Plumbing the depths of a dozen works of classic literature

“One of the reasons that I’m so passionate about making the great works of literature better known,” says Joseph Pearce, author of Twelve Great Books, “is that they offer a powerful witness to the triune splendour of the good, the true, and the beautiful.”

(Images: www.ignatius.com and Dana Ward/Unsplash.com)

The rich literary patrimony of Western civilization can be daunting. Where to begin? Which books are truly great? Which works of literature have stood the test of time?

Joseph Pearce’s most recent book is titled Twelve Great Books: Going Deeper into Classic Literature (Ignatius Press, 2022). In it, Pearce offers an introduction to several magnificent classics, taking twelve that were written over the course of about 1,500 years, from Saint Augustine’s Confessions to Evelyn Waugh’s Brideshead Revisited.

Joseph Pearce

Pearce has tremendous bona fides for identifying and explaining great works of literature. He is the author of many books and countless articles regarding classic works of Western literature, including books on William Shakespeare (The Quest for Shakespeare, Shakespeare on Love, and Through Shakespeare’s Eyes), and more general surveys (such as Literature: What Every Catholic Should Know and Catholic Literary Giants).

Pearce recently spoke with Catholic World Report about his latest book, what makes a book “great”, and whether there are still great books being produced today.

Catholic World Report: How did the book come to be?

Joseph Pearce: Over the years I’ve written at length on many great works of literature. At some point, it dawned on me that these could be collected together and published as a book. The new volume is the collective fruit of that desire to present all the essays within the body of a single volume.

CWR: What makes a book “great” in this sense?

Pearce: Great books, like great people, deserve to be canonized. We have the canonized saints but we also have the canonized books, those worthy tomes that have made the canon of great literature.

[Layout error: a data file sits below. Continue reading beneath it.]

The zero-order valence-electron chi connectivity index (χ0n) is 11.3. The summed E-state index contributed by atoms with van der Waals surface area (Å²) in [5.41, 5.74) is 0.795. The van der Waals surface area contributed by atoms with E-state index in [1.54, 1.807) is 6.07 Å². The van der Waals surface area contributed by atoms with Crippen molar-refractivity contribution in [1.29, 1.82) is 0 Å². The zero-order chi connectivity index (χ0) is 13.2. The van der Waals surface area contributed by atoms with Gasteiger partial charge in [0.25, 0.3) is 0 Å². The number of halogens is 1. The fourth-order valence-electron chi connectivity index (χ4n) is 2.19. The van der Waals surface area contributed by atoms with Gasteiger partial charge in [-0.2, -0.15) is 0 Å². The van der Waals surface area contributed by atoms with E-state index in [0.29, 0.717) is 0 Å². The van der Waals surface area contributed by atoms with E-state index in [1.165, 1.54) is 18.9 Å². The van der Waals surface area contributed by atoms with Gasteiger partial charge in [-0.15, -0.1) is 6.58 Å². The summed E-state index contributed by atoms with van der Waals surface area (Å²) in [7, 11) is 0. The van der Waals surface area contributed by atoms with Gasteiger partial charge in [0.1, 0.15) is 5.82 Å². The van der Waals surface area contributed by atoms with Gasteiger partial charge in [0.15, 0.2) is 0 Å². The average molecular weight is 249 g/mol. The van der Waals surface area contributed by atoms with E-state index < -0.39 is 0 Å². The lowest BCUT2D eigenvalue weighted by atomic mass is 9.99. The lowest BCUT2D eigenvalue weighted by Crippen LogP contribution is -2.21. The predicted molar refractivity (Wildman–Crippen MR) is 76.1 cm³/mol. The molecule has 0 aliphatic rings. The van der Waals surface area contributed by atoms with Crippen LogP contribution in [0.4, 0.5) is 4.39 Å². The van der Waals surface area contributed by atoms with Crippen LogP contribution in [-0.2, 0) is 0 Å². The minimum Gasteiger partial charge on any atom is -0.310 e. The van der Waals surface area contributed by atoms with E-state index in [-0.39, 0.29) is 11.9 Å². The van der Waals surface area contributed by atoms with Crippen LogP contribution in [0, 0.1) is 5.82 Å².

Unlike the saints, the great books might not necessarily be works of great virtue or sanctity, but they are works of great beauty that teach us great lessons about the cosmos in which we find ourselves and our place within it. They hold up a mirror to the cosmos, showing us natural and supernatural reality. They hold up a mirror to humanity, showing us ourselves and our neighbours with a penetrating, perceptive light.

CWR: In the Introduction, your definition of “civilization” is rooted in Augustine’s notion of true citizenship (and thus, true civilization) and of allegiance to the civitas Dei. Why is it important to understand civilization in this way?

Pearce: As Augustine shows us, the whole of human history is a struggle between the City of God and the City of Man. It is the struggle between heavenly values and secular values, between holiness and hellishness, between virtue and vice.

When the City of God is in the ascendant, so is true civilization; when the City of Man is in the ascendant, we have the slide of civilization to barbarism via decadence.

CWR: Four of the twelve books discussed here are by William Shakespeare (Romeo and Juliet, Julius Caesar, Othello, and Macbeth). Does this say something about the outsized impact Shakespeare has had on Western civilization?